Subscribe free to our newsletters via your
. Earth Science News .

Study reveals need for better understanding of water use
by Staff Writers
West Lafayette IN (SPX) Sep 14, 2015

File image: Wabash River.

A new study reveals a pressing need to better understand water use in America's rivers, with implications for drought-stricken regions of the country.

Findings from the study showed that virtually all of the water entering the Wabash River in Indiana during summer months is withdrawn and then returned to the waterway.

"In a nutshell, in the summertime we generally use what is equivalent to the entire volume of the Wabash River so that by the time the river reaches the confluence of the Ohio River, the water in the Wabash on average has been through one human engineered system, which includes wastewater treatment plants and power utilities," said Loring Nies, a professor in the Lyles School of Civil Engineering and in the Division of Environmental and Ecological Engineering at Purdue University.

"The Wabash river basin, which encompasses most of the state of Indiana, is already at a tipping point of fully exploiting its water resources."

The research also has implications for other U.S. rivers, which undergo the same cycle of low rainfall during summer months.

"The amazing thing about this is that in Indiana we rarely have droughts, but we're still using the whole Wabash River," said Chad Jafvert, also a Purdue professor in the same programs.

Doctoral student Julia Wiener led the research. Findings are detailed in a paper appearing online this week in the journal Science of the Total Environment. The paper was authored by Wiener, Jafvert and Nies.

One hurdle in better understanding how much water is flowing into and out of America's waterways is the patchwork of data available from various agencies. No central clearinghouse exists for this type of information.

"State and federal agencies collect plenty of data, but it's not coordinated in a way that anybody who's managing water resources in a large basin like the whole Wabash River can easily combine and use," Wiener said.

"There needs to be a watershed-scale understanding that simultaneously keeps track of the volume of water flowing into the river and how much water is being extracted, and not just from the surface sources but from the groundwater sources as well. That way, we will be able to better understand the human-driven water cycle in our watersheds."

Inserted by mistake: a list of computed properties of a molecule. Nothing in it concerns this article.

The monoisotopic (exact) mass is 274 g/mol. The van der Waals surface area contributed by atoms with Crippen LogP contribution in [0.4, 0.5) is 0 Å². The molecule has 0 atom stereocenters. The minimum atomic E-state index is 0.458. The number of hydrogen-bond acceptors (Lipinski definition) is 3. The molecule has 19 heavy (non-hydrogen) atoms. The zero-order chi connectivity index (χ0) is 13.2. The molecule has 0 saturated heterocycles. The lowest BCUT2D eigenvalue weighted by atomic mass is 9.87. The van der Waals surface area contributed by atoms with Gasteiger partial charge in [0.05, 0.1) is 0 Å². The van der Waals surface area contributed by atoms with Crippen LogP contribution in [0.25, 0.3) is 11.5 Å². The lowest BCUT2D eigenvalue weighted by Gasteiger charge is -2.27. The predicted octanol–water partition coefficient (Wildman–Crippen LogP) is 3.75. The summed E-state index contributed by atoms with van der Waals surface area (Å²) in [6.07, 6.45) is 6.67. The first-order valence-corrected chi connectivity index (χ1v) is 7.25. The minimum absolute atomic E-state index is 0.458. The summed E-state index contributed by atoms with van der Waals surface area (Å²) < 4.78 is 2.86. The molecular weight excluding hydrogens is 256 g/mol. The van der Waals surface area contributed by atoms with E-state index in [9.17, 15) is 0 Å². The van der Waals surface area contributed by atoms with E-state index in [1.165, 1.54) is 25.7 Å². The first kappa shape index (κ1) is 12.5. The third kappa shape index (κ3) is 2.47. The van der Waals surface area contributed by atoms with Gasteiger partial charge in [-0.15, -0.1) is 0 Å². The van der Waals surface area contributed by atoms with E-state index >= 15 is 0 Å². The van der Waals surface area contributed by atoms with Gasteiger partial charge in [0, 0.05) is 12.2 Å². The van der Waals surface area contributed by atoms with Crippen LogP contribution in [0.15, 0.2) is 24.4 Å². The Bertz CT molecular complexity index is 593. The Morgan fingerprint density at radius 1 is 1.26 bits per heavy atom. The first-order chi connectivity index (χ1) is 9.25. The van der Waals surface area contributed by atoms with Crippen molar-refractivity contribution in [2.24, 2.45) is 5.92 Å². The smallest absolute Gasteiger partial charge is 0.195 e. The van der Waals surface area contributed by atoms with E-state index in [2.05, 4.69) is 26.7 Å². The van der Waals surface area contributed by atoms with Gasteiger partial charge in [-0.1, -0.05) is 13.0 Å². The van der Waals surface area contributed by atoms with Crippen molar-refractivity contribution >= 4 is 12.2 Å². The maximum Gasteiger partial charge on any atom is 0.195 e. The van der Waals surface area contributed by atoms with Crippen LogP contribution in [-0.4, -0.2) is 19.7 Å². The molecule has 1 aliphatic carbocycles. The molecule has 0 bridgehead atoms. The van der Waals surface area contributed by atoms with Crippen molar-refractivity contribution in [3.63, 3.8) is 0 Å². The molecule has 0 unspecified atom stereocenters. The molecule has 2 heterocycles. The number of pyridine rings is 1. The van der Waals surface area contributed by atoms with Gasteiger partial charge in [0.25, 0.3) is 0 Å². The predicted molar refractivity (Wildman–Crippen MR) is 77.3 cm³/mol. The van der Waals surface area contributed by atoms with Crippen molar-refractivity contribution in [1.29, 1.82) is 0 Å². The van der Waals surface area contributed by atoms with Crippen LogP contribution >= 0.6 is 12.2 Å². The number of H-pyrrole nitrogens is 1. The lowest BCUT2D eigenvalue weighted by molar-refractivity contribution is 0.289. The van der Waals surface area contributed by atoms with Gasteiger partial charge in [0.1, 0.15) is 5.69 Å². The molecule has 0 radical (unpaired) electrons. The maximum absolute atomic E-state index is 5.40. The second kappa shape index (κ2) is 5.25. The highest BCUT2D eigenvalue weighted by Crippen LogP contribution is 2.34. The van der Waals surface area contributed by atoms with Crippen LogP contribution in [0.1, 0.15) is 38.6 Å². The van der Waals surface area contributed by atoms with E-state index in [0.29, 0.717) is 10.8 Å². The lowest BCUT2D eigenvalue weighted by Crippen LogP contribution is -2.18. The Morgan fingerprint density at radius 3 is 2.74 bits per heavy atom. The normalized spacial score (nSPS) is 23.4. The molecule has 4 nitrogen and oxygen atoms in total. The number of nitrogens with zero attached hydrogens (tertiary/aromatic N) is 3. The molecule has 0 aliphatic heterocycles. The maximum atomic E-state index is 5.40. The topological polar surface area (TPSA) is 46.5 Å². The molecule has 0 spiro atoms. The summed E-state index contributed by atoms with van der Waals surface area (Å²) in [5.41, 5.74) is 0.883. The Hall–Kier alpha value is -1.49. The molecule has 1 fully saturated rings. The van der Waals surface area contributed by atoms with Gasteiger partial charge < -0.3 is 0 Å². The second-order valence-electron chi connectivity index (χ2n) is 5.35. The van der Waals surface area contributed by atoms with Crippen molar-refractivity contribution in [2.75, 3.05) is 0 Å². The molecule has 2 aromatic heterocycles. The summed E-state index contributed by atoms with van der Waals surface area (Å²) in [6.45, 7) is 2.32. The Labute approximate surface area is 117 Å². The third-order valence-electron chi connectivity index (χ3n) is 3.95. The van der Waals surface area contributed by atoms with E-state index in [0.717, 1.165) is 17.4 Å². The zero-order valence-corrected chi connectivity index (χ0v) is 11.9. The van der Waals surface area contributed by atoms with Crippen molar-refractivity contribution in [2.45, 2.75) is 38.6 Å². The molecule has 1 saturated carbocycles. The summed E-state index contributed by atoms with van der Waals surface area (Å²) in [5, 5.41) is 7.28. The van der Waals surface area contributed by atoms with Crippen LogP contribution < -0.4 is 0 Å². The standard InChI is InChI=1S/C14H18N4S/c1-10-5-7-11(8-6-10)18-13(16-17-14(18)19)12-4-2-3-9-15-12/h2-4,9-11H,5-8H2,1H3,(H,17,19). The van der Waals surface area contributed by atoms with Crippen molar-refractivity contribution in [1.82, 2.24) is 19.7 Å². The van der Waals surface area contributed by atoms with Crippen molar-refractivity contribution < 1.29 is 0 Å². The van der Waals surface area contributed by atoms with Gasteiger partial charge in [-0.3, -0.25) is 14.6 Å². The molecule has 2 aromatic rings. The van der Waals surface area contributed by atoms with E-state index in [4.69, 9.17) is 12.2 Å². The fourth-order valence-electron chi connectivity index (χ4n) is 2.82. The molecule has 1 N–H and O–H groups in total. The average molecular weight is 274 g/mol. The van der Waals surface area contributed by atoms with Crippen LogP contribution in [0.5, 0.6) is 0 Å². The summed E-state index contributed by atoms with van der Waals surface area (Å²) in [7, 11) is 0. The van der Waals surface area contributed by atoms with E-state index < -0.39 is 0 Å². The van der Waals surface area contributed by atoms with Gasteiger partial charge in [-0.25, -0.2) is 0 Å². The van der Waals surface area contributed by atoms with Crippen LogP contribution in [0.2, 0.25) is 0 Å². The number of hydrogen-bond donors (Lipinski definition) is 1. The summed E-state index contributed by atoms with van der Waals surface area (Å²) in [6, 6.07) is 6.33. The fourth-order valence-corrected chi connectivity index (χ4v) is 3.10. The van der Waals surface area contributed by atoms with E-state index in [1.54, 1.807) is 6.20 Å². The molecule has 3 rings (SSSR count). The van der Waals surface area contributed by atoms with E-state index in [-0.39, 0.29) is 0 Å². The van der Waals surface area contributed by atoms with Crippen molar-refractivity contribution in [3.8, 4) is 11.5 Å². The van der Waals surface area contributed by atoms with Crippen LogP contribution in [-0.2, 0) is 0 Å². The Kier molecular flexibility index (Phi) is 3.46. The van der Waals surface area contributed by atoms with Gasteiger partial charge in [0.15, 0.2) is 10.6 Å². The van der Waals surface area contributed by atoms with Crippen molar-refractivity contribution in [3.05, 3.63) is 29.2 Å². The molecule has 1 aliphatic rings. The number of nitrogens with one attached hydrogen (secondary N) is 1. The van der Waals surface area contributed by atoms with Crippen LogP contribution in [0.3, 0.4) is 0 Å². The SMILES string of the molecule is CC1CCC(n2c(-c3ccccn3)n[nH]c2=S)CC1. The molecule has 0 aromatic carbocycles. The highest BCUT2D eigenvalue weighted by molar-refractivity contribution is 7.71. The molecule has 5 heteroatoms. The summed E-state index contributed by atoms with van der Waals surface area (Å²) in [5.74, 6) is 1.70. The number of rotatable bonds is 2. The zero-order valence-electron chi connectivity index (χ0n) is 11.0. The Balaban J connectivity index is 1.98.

The Wabash River has peak flows in January, February and April. In August, September and October the river flow is at its lowest flow rate, a cycle seen in most U.S. rivers, Nies said.

"At the low-flow rates we are essentially using all of the water, which until this research nobody understood," he said. "Another way to put it is that we are essentially emptying the river out and then filling it back up continuously."

Based on the findings, the researchers have determined that suggestions of reusing wastewater for irrigation and other consumptive purposes may be detrimental to the river.

"Back in 2012 when we were having a drought in Indiana, people were looking at reusing wastewater for irrigating," Jafvert said. "Well, if you diverted wastewater to irrigation instead of letting it flow back into the river, then the river flow's going to get even lower. The point is, the river is not this immense untapped source of water that's available for us to use in times of stress. It's already being used."

A potential strategy could be to collect and store water during times of high flow.

"But where would you store it?" he said. "Reservoirs are expensive."

During low-flow periods, water flows into the river at a rate of 165 cubic meters per second, and people are withdrawing about 162 cubic meters per second, according to data from gauging stations dotted along the river throughout the state.

Water being discharged into the river from power utilities during the summer accounts for most of the inflow - about 80 percent - with the remainder coming from sources such as municipal wastewater treatment facilities.

"This is not bad as long as the treatment plants are doing what they are supposed to be doing," Jafvert said.

For example, the treated wastewater is disinfected to remove any remaining pathogens. Power utilities use the water to cool power plants.

"We do a lot of unplanned water reuse because we discharge it at one point and then a city downstream withdraws it. So part of what they are withdrawing is treated wastewater," Jafvert said. "It's been in the river for maybe one or two days, but it still has that treated wastewater component."

During the driest months water enters the river from the surrounding aquifer, a natural subsurface source.

"So when you have two weeks of no rain in the summer, the river is still running because you've got groundwater going into it," Jafvert said. "But you also have pipe flow going into it from people, from wastewater treatment plants, from power utilities, and from other industries."

The findings have implications for water-challenged California, where residents have resisted calls to reuse treated wastewater that is now discharged to the Pacific Ocean.